When your teenager turns 16, they are most likely more than ready to get their driver’s license. However, as a parent, you probably worry about your teen driver. You want to do everything possible to keep them safe. Use the ideas and resources below to help protect your teen, as you never know what may happen. Also, you can visit https://www.mvscanada.ca/ just in case you are looking for a professional car shipping and vehicle transport service provider.
1. Be Familiar with the State Law
The first tip to help your teen driver is to review your state’s laws with them. Make sure they understand how many passengers they are allowed to have in their vehicle, which is often dependent on family members and minors.
Some states also have a law that provides a curfew to your teen drivers so that you can help to limit how long they spend on the roads at night. Finally, make sure that your teenager knows the rules of the road and agrees to follow them when driving.
2. Create an Agreement
Many templates are available to you online to help you agree with your teenager when they start to drive. Many studies have even shown that your child is less likely to drive risky and more likely to obey laws with an agreement.
Ensure that you include the need to obey safety laws and tell your teen to come home at a certain time each evening. You should also add to the agreement that your child never drives when they are under the influence of any substance and that they should wear a seatbelt at all times.
3. Install a Monitoring Device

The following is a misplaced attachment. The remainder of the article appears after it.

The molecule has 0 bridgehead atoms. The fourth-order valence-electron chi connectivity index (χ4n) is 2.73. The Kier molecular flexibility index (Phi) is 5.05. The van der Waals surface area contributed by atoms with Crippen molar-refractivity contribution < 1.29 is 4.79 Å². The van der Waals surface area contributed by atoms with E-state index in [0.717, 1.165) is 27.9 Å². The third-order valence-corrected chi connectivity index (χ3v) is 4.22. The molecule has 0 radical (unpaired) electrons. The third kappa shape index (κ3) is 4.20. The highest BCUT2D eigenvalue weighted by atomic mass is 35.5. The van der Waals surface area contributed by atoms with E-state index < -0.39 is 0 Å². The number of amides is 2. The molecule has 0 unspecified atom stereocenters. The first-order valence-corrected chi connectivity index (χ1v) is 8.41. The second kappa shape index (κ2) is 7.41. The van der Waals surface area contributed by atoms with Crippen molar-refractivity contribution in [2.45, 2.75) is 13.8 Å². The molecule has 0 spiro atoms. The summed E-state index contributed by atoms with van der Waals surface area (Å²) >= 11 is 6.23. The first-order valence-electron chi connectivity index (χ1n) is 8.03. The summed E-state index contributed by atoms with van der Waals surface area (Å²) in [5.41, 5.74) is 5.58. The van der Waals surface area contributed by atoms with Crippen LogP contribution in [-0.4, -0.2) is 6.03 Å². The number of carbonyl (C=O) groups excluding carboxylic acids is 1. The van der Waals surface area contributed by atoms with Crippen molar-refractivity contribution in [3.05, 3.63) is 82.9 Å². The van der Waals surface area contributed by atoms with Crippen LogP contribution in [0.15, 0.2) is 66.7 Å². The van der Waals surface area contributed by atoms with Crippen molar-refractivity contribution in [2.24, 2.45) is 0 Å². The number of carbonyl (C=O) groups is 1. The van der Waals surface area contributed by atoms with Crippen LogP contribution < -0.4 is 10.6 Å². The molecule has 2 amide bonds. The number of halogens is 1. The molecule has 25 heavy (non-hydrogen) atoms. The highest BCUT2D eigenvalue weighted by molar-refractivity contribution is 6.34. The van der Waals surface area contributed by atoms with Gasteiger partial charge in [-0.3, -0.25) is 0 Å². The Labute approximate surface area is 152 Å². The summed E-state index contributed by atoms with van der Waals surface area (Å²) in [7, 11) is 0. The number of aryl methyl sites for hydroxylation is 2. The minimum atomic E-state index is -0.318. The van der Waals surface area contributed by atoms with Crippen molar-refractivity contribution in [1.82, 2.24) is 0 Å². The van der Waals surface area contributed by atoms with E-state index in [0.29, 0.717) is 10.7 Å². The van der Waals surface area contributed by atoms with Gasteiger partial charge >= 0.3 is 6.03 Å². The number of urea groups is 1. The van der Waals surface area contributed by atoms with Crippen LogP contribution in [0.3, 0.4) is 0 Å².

Monitoring devices are now available that take statistics of how your teenagers are driving. They will then send the results straight to your smart device so that you always receive real-time information about what is happening.
You will receive information concerning if your child was speeding, if he had any sudden breaks, and even if they put on their seatbelt when they get into the car. If you notice any safety concerns, address them with the driver right away, reminding them of the agreement that is in place.
4. Use a GPS Tracker
You can know that your child is always safe and know their current location if you install a GPS tracker in the vehicle. This will help ensure that nothing happened to your child even if they were in an accident or if you have not heard from them in a while. Some trackers allow you to set up boundaries that your child can drive in so that you receive alerts if they cross these boundaries. This is really a safety measure to protect your son or daughter against many of the real threats in the world.
5. Look at Vehicle Safety Ratings
The Insurance Institute of America and the National Highway Traffic Safety Administration conduct safety testing on most new vehicles every year. You can visit each of their websites to review the data for any vehicle you are considering purchasing your child. If your teenager does happen to get into an accident, you want them to be protected from serious harm. Some of these safety features in vehicles even help your child avoid accidents. They give alerts for lane changes and potential collisions in front of the car.
6. Legal Assistance
Legal assistance is the final resource available to you to protect your child in case he or she faces a lawsuit after an accident. A car accident attorney can also help him or her to know how to get the compensation they need if your insurance does not pay as it should. Find an attorney who understands the risks of teen driving too so that your child feels listened to. This will provide the best results and will ensure that your teenager is always honest about what happened during an accident.
Above all else, make sure that you are a role model to your child when he or she starts to drive. When you drive with your kids in the cars, you must strictly follow traffic rules to set an example for them to follow. Your kids will follow your example and obey the laws of the road if they see that you do the same. Studies show that the safest teen drivers are those who have safe-driving parents.
Author Bio: Steffy Alen is a copywriter and content strategist. She helps businesses stop playing around with content marketing and start seeing the tangible ROI. She loves writing as much as she loves the cake.